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01-05-2007 | Editorial Notes | Uitgave 4/2007

Journal of Youth and Adolescence 4/2007

The Ethnicity of Adolescent Research

Journal of Youth and Adolescence > Uitgave 4/2007
Roger J. R. Levesque
Belangrijke opmerkingen
Roger J.R. Levesque is Professor of Criminal Justice, Indiana University. He is Editor of the Journal of Youth and Adolescence.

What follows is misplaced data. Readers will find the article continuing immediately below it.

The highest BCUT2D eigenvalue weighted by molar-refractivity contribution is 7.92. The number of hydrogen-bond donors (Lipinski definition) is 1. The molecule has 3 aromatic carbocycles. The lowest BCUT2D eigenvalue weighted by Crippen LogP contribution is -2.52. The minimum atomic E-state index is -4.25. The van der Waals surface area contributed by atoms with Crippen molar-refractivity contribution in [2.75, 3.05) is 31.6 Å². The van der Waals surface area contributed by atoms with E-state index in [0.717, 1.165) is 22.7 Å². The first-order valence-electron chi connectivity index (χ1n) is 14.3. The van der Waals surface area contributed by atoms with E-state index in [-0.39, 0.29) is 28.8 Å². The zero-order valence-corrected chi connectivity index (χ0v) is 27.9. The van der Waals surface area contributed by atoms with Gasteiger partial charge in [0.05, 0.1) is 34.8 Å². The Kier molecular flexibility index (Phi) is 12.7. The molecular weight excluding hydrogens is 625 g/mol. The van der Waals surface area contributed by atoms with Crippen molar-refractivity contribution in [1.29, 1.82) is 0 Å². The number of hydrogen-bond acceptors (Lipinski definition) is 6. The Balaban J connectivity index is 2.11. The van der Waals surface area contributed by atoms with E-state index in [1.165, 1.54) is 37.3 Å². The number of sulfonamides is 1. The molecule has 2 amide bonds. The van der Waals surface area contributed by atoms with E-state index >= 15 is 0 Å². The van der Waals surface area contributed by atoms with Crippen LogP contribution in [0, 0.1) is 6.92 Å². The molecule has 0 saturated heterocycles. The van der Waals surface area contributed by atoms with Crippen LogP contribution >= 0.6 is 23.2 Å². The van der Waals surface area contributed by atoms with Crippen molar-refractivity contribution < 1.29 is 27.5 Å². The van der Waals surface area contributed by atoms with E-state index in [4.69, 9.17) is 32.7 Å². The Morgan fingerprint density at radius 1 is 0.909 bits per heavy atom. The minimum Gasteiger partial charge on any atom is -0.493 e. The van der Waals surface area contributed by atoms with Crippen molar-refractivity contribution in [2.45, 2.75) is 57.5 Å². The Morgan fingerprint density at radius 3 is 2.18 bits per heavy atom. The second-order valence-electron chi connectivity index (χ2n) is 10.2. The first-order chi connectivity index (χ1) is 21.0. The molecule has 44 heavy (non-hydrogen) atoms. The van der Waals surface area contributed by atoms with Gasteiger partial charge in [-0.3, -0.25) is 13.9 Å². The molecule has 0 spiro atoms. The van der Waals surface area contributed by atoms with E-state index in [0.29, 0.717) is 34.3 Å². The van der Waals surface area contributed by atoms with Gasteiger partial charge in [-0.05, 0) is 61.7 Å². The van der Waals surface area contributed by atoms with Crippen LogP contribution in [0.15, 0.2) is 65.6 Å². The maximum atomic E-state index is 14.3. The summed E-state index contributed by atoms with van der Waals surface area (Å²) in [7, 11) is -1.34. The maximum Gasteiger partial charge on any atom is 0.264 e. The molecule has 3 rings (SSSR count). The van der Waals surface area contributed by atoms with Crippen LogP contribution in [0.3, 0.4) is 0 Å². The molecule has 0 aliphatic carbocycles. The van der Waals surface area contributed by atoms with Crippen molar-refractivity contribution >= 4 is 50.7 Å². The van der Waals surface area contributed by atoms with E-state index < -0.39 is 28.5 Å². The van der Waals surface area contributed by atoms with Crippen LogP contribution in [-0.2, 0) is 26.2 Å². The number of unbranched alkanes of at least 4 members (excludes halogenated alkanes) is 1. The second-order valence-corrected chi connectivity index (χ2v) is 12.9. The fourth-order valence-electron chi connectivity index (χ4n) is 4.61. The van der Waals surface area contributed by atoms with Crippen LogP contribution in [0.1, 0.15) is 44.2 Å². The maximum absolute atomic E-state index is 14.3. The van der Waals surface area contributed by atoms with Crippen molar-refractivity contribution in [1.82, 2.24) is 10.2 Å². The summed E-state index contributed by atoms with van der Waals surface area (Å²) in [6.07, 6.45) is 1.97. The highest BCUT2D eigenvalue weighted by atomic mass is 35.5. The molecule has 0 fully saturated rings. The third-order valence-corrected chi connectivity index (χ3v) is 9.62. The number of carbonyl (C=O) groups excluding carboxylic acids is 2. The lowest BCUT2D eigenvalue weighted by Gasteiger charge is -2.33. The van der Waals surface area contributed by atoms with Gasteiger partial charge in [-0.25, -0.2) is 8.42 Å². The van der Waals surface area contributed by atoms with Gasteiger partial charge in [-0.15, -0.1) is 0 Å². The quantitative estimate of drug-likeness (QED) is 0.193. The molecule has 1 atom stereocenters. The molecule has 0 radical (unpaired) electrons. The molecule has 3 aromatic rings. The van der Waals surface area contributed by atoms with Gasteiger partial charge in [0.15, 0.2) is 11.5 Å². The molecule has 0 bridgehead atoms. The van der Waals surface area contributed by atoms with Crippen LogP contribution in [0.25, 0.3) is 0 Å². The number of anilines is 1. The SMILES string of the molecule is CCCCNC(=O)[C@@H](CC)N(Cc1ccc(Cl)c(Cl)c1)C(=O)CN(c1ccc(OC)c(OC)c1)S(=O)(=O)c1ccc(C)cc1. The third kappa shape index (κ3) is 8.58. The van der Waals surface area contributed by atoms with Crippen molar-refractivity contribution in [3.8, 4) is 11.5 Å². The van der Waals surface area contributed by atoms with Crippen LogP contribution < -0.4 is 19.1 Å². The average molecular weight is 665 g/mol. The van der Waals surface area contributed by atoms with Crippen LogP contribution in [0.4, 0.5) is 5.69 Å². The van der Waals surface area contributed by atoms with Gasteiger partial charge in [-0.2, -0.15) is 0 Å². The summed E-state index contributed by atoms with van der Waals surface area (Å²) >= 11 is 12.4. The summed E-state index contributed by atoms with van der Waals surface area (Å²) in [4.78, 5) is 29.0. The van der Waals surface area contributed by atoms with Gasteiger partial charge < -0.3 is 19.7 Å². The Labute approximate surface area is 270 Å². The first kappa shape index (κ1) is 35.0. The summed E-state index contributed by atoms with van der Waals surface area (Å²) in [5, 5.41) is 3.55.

The study of adolescence may have come of age, but it remains debatable whether research appropriately considers the ethnic diversity of adolescence. Given a heightened interest in supporting a more inclusive approach to adolescent research, this study takes stock of how seriously we actually are pursuing a more inclusive study of adolescence. To do so, this study examines the extent to which six leading journals dedicated to the study of adolescence publish articles that include ethnic participants, report the nature of that inclusion, and present findings that consider the ethnic dimensions of their samples. Although results reveal some diversity among journals, trends do emerge. For example, the study of adolescence is quite international: overall, more than 40% of 1283 empirical articles (published from 2000 to and including 2006) report findings from non-U.S. samples. If we remove international studies from our analyses, we find that the vast majority of studies (93%) describe the ethnic composition of their samples. That finding diverges considerably from reports from other fields of research. Also unlike other fields of research, studies from journals on adolescence do tend to include ethnic groups. The majority (68%) of articles actually do not have samples with a majority of participants from European American groups. Over 40% of articles present empirical analyses relating to identified ethnic groups, and at least 19% present findings that focus on one ethnic group (rather than comparing one to another). We do, however, find relatively ignored groups (such as Native and Asian Americans) and a tendency to lump diverse groups into five dominant ethnic groups or into “other” groups. We place these findings in the context of research on adolescence and explore their significance.

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